On April 14, 1978, a Friday, I woke, got ready for school and was out the door at what seemed like an ungodly hour, but not before eating breakfast and downing some orange juice. I was a 7th grader, i.e. 12 years old, and finishing the last of two years at Loller Middle School in Hatboro. (Unlike many other school districts, the Hatboro-Horsham School District had two middle schools: one for 6th- and 7th-graders, and one for 8th- and 9th-graders.) Anyway, given that the temps were chilly that morn – the day’s low was 44 degrees Fahrenheit – and I had a near mile trek, I likely wore my winter coat, as well as a button-down shirt. I was also bedecked in corduroy pants (denim jeans were banned by the school principal).
The biggest concern in my life: making the Honor Roll, which I’d done in all the previous marking periods at Loller. The second concern, as I charted here: A little thing called rock ’n’ roll. I’d just caught the bug, though my idea of “rock ’n’ roll” was more pop-oriented.
But my concerns were not the concerns of the nation. Inflation and the ever-increasing cost of living dominated the news. I’ve written about 1978, and many of the issues that dominated the headlines before, so won’t go in-depth here. Suffice it to say, however, that times were tough and getting tougher. (Not much had changed since January, in other words.)
And, with that, here’s today’s Top 5: 40 Years Ago Today (aka 4/14/1978)… with the rankings courtesy of Weekly Top 40. (The chart is for the 15th).
1) The Bee Gees – “Night Fever.” The Brothers Gibb ruled the singles charts this week – as they had for much of the year, just as Saturday Night Fever ruled the albums chart. “Stayin’ Alive” had hit No. 1 on February 4th, and remained there for four weeks, when it was displaced by younger brother Andy’s “(Love Is) Thicker Than Water.” That tune was bumped out two weeks later by “Night Fever,” which held onto No. 1 for eight weeks. (And, as with most of the previous weeks, “Stayin’ Alive” was No. 2.)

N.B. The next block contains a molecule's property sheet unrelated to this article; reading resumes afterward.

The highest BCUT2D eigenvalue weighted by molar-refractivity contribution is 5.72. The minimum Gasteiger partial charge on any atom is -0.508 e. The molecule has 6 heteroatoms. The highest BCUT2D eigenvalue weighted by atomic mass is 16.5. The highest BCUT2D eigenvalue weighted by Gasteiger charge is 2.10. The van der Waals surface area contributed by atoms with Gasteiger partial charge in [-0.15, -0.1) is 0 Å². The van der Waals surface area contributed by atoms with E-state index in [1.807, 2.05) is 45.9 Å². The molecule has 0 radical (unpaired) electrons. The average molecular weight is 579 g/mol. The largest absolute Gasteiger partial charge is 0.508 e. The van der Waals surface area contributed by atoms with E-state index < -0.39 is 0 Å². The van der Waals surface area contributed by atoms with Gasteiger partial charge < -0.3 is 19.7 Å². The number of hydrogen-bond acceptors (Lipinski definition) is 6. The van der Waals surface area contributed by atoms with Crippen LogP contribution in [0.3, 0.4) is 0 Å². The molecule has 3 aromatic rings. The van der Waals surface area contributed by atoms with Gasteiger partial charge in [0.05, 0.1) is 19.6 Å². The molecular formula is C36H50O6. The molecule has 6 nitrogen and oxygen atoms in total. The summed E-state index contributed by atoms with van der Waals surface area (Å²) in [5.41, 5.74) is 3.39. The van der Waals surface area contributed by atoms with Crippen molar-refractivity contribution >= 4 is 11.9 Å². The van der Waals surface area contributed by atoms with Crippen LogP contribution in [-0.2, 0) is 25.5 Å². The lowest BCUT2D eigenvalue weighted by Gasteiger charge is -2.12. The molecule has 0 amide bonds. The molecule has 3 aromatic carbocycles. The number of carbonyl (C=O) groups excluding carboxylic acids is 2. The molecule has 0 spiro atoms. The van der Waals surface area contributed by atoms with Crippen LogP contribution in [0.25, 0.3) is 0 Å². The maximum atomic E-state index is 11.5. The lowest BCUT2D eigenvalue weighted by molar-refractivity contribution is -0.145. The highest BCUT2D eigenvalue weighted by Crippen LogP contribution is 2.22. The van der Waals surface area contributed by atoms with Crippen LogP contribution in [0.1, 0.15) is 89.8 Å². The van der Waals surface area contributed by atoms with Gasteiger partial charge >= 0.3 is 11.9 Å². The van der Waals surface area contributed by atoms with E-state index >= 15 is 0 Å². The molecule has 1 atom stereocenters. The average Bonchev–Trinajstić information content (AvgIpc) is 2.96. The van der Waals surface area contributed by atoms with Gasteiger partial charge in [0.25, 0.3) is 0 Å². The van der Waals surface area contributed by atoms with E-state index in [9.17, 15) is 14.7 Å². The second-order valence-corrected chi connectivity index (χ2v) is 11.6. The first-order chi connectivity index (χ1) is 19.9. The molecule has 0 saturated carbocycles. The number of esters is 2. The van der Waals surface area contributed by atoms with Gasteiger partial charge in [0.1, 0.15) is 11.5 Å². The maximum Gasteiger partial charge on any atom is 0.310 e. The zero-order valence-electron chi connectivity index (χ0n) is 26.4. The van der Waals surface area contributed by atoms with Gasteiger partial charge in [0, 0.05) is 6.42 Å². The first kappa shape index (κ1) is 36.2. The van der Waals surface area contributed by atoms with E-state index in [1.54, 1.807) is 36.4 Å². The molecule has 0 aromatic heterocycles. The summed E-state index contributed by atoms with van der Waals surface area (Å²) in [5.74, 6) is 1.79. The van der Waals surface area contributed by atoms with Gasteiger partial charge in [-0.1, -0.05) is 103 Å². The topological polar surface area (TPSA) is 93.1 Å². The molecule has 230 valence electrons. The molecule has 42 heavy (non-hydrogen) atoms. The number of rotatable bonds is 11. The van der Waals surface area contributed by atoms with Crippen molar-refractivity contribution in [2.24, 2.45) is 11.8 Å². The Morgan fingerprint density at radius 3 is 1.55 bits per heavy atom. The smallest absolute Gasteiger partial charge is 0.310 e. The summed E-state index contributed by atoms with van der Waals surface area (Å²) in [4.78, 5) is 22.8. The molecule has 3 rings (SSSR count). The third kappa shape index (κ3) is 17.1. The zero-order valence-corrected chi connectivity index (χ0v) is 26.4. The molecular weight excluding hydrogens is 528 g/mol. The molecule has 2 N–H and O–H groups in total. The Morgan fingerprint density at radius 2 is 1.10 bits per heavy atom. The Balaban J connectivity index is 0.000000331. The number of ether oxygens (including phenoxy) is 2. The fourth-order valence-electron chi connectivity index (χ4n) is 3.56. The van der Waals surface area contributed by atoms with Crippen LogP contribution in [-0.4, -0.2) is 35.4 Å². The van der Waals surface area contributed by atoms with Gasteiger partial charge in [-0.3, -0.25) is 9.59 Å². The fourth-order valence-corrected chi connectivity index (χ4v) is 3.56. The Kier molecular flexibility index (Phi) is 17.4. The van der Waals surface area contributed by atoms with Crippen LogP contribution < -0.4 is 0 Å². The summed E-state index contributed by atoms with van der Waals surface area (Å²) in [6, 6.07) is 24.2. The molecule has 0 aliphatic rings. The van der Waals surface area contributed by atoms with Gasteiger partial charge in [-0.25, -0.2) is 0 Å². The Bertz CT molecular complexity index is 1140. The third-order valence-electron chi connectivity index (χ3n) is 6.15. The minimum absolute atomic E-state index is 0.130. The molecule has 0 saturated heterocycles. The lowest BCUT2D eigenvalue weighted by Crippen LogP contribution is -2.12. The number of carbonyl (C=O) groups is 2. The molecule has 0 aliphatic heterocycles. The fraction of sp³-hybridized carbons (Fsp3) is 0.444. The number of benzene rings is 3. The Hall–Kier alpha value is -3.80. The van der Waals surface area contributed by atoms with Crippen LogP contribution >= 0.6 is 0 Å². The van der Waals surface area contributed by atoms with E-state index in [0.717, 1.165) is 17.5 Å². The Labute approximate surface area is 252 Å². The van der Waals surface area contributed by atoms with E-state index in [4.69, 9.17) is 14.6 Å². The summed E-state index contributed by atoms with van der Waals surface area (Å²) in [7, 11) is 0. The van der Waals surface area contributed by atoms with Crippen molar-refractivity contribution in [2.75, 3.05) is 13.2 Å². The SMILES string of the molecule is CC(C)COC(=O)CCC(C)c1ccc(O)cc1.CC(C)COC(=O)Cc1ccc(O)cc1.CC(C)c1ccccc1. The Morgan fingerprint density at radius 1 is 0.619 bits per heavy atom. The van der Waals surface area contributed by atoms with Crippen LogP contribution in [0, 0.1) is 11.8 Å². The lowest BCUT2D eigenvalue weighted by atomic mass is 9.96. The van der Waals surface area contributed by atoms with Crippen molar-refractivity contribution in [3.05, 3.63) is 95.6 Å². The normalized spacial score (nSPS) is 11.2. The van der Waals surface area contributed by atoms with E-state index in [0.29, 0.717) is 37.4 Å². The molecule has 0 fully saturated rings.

2) Yvonne Elliman – “If I Can’t Have You.” Entering the Top 5 at No. 5 is this addictive pop gem, which was written by Barry, Maurice and Robin Gibb. (It and “How Deep Is Your Love” are my favorites of the Fever songs, for what that’s worth.)
3) Jackson Browne – “Running on Empty.” Rising to No. 15 (from 18) is this classic tune, which I never tire of.
4) Wings – “With a Little Luck.” Jumping from No. 57 to 17 is this ode to optimism and love. As I’ve noted before, this is the song that fast-tracked my music fandom. I still love it.
5) Dolly Parton – “Two Doors Down.” The country legend wasn’t a legend at this point in her career. The previous year, however, she’d finally found success on the pop charts with the title track to her Here You Come Again album. This song, the follow-up single, is actually a re-working of the original album version, and eventually replaced the original on the album itself, as well. (It has more of a pop sheen.) It’s at No. 31.
And one bonus…
6) The Patti Smith Group – “Because the Night.” Entering the charts the week before at No. 82 is this timeless tune written by Bruce Springsteen and recast by Patti Smith. This week it jumps 22 spots and lands at No. 60.